There are direct and indirect mineral fertilizers. The first type, which contains plant nutrients (N, P, K, Mg, B, Cu, Mn), is subdivided into single and mixed fertilizers. Single fertilizers generally contain one nutrient; they include nitrogen fertilizers (ammonium, sodium, and calcium nitrates; ammonium sulfate; urea), phosphorus-supplying fertilizers (superphosphate, ground rock phosphate, dicalcium phosphate), potassium fertilizers (potassium chloride, 30 and 40 percent potassium salt, potassium sulfate), and micronutrient fertilizers. Mixed fertilizers (double and triple) contain two or more nutrients (nitrophos, ammophos, nitrophoska).

Indirect mineral fertilizers are used to improve the agrochemical and physiochemical properties of soil and to activate its nutrients (for example, lime fertilizers and gypsum). Some fertilizers are marked by both direct and indirect activity. For example, the application of basic slag or ground rock phosphate not only provides phosphorus for plants but also neutralizes soil acidity. Mineral fertilizers are solid (powdered or, more commonly, granulated) or liquid (aqueous ammonia, liquid ammonia, ammoniates).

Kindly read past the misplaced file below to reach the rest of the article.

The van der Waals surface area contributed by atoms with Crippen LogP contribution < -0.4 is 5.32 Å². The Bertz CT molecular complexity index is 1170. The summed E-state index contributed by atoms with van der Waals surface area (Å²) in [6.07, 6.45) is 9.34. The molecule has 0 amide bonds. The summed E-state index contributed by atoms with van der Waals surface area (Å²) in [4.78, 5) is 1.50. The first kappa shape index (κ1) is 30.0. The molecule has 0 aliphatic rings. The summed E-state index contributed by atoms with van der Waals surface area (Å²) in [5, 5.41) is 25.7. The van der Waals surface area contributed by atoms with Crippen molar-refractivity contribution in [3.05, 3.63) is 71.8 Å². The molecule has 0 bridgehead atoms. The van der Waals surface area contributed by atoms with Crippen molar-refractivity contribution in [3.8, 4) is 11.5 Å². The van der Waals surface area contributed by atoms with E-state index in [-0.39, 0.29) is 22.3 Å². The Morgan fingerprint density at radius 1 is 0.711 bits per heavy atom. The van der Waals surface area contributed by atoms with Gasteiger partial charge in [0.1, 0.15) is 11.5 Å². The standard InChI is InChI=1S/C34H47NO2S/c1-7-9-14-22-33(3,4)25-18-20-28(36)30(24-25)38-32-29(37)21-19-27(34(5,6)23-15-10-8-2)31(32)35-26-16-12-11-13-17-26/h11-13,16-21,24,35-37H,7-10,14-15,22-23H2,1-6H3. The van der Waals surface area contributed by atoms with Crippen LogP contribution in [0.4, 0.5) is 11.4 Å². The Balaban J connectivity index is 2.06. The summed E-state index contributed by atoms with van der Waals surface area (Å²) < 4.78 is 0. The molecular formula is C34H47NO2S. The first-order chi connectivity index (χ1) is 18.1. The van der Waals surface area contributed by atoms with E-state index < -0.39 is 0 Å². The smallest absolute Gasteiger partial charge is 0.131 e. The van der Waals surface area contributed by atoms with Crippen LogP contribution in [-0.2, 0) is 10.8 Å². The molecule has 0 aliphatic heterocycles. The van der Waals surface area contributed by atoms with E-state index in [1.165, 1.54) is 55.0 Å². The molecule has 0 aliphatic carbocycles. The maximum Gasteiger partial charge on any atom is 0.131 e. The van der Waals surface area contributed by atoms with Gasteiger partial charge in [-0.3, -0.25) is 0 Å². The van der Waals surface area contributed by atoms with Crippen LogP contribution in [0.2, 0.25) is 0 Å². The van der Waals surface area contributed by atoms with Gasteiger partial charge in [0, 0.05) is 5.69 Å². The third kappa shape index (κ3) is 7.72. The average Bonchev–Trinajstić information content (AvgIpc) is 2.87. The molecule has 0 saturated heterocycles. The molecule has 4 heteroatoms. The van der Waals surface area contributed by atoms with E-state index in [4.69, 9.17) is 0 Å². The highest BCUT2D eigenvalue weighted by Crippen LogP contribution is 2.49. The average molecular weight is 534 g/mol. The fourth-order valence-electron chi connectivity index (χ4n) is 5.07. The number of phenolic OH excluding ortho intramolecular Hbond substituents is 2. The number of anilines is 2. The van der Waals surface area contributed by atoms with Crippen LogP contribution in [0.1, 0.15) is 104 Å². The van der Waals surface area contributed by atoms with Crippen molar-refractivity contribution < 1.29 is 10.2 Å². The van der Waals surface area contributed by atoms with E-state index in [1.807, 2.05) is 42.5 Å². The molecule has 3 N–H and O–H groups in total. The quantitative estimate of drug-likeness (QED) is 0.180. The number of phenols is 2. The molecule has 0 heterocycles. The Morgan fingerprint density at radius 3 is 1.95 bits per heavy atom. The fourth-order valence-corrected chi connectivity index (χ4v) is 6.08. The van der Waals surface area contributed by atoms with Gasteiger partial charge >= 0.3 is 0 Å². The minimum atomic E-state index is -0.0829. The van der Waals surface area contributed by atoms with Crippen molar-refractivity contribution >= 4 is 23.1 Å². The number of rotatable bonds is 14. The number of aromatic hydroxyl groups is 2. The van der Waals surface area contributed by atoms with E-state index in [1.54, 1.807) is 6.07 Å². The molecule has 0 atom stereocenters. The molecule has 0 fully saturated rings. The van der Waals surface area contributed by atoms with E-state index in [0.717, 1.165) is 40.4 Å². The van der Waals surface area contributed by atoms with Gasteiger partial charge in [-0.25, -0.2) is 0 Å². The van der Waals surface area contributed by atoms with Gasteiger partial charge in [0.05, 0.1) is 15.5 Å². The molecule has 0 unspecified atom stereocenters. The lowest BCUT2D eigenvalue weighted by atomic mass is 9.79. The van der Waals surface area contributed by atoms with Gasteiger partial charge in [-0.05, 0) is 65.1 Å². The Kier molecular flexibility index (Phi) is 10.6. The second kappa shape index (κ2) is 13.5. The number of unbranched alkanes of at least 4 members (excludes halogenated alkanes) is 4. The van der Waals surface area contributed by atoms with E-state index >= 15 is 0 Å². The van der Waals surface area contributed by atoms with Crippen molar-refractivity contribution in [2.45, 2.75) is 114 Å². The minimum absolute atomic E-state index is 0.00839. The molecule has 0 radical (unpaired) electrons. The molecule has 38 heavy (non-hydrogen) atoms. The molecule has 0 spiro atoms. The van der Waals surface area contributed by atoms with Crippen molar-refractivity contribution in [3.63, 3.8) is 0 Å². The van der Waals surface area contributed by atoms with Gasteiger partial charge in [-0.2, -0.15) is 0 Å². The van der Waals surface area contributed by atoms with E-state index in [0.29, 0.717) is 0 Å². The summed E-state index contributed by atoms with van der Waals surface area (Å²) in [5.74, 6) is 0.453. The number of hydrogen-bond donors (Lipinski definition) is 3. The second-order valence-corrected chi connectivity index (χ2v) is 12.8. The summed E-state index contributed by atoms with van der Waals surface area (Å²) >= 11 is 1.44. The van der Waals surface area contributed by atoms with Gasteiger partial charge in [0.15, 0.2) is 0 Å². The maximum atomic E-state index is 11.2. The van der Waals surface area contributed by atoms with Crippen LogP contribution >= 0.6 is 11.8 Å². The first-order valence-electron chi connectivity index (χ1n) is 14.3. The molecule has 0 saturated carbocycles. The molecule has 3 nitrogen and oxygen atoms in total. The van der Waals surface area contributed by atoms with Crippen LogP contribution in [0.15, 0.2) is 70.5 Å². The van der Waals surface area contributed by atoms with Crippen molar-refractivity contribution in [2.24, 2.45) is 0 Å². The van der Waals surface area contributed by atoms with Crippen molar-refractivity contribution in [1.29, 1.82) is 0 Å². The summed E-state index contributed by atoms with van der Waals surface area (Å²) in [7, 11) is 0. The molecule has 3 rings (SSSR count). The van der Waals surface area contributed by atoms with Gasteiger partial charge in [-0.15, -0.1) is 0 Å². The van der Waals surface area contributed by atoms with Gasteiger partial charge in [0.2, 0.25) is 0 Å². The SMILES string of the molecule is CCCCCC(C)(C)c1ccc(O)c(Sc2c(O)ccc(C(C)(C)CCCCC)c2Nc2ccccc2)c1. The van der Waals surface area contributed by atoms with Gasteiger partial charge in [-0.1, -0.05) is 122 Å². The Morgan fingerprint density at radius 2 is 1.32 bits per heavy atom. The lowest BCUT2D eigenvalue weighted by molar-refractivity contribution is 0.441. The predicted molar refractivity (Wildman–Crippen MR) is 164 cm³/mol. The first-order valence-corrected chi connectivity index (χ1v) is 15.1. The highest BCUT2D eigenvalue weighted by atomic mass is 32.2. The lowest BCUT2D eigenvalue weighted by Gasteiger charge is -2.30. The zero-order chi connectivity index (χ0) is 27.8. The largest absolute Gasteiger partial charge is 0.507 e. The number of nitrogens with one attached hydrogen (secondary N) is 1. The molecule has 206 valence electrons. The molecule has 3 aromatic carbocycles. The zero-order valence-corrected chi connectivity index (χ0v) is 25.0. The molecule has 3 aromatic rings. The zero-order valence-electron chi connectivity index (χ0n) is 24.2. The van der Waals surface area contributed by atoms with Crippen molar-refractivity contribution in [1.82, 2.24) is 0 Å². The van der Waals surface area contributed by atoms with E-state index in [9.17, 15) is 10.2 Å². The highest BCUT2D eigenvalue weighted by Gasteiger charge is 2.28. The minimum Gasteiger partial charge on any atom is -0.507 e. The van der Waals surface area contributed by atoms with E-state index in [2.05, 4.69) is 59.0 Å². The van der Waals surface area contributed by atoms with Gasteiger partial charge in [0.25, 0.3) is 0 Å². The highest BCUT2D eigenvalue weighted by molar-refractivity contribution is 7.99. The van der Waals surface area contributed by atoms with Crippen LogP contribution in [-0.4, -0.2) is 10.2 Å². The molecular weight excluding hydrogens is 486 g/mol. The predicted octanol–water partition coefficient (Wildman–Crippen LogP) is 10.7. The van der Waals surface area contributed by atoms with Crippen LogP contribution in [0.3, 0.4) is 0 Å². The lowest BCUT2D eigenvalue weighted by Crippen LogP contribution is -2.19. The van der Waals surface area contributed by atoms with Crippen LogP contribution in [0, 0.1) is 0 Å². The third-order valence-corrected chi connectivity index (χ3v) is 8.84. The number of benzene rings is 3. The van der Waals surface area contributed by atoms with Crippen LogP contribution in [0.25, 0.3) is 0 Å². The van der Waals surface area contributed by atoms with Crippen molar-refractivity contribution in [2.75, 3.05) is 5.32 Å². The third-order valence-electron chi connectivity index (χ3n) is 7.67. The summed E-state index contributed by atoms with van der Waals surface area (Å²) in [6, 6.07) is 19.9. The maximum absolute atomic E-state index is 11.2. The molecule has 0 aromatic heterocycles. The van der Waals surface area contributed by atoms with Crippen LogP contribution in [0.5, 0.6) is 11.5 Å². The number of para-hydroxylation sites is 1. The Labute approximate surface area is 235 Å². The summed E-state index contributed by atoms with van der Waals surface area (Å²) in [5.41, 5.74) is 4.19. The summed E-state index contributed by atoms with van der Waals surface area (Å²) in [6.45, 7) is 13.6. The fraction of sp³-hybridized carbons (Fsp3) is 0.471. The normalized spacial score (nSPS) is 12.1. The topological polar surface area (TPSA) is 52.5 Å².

According to their effect on the soil solution, mineral fertilizers are distinguished as being acid, alkaline, or neutral. In acid fertilizers the cations are absorbed by the soil; the anions, which are not absorbed as readily, acidify the soil solution. In alkaline fertilizers the anions are easily absorbed by the plants, while the cations gradually accumulate and alkalize the soil. Neutral fertilizers do not affect the soil solution.